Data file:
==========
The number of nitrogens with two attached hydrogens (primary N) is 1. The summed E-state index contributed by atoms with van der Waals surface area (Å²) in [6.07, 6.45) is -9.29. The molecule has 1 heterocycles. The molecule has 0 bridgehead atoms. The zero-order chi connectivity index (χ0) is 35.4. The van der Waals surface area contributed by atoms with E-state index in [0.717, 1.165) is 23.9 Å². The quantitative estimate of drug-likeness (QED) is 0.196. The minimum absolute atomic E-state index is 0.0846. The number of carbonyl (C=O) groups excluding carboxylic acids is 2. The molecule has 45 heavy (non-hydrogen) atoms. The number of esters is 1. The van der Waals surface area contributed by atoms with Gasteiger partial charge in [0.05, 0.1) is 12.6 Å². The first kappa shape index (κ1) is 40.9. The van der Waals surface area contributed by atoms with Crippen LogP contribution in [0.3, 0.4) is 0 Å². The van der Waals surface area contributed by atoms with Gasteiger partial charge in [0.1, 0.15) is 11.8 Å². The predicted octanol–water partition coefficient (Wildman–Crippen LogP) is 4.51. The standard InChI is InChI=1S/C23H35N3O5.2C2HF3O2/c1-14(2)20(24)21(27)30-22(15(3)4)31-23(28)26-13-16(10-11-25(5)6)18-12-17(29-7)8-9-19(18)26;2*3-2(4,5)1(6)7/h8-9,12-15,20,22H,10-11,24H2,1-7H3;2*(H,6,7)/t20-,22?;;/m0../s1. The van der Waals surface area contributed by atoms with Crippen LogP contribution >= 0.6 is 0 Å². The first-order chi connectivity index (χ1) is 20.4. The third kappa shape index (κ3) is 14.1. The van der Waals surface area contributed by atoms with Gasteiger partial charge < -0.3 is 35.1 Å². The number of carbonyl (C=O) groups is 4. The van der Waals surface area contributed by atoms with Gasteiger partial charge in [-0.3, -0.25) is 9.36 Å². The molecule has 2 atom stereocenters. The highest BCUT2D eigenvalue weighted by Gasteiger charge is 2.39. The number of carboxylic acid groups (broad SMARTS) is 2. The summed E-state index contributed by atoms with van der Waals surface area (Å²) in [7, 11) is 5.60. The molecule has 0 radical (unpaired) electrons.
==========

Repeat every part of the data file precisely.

The number of nitrogens with two attached hydrogens (primary N) is 1. The summed E-state index contributed by atoms with van der Waals surface area (Å²) in [6.07, 6.45) is -9.29. The molecule has 1 heterocycles. The molecule has 0 bridgehead atoms. The zero-order chi connectivity index (χ0) is 35.4. The van der Waals surface area contributed by atoms with E-state index in [0.717, 1.165) is 23.9 Å². The quantitative estimate of drug-likeness (QED) is 0.196. The minimum absolute atomic E-state index is 0.0846. The number of carbonyl (C=O) groups excluding carboxylic acids is 2. The molecule has 45 heavy (non-hydrogen) atoms. The number of esters is 1. The van der Waals surface area contributed by atoms with Gasteiger partial charge in [0.05, 0.1) is 12.6 Å². The first kappa shape index (κ1) is 40.9. The van der Waals surface area contributed by atoms with Crippen LogP contribution in [0.3, 0.4) is 0 Å². The van der Waals surface area contributed by atoms with Gasteiger partial charge in [0.1, 0.15) is 11.8 Å². The predicted octanol–water partition coefficient (Wildman–Crippen LogP) is 4.51. The standard InChI is InChI=1S/C23H35N3O5.2C2HF3O2/c1-14(2)20(24)21(27)30-22(15(3)4)31-23(28)26-13-16(10-11-25(5)6)18-12-17(29-7)8-9-19(18)26;2*3-2(4,5)1(6)7/h8-9,12-15,20,22H,10-11,24H2,1-7H3;2*(H,6,7)/t20-,22?;;/m0../s1. The van der Waals surface area contributed by atoms with Crippen LogP contribution >= 0.6 is 0 Å². The first-order chi connectivity index (χ1) is 20.4. The third kappa shape index (κ3) is 14.1. The van der Waals surface area contributed by atoms with Gasteiger partial charge < -0.3 is 35.1 Å². The number of carbonyl (C=O) groups is 4. The van der Waals surface area contributed by atoms with Gasteiger partial charge in [-0.3, -0.25) is 9.36 Å². The molecule has 2 atom stereocenters. The highest BCUT2D eigenvalue weighted by Gasteiger charge is 2.39. The number of carboxylic acid groups (broad SMARTS) is 2. The summed E-state index contributed by atoms with van der Waals surface area (Å²) in [7, 11) is 5.60. The molecule has 0 radical (unpaired) electrons.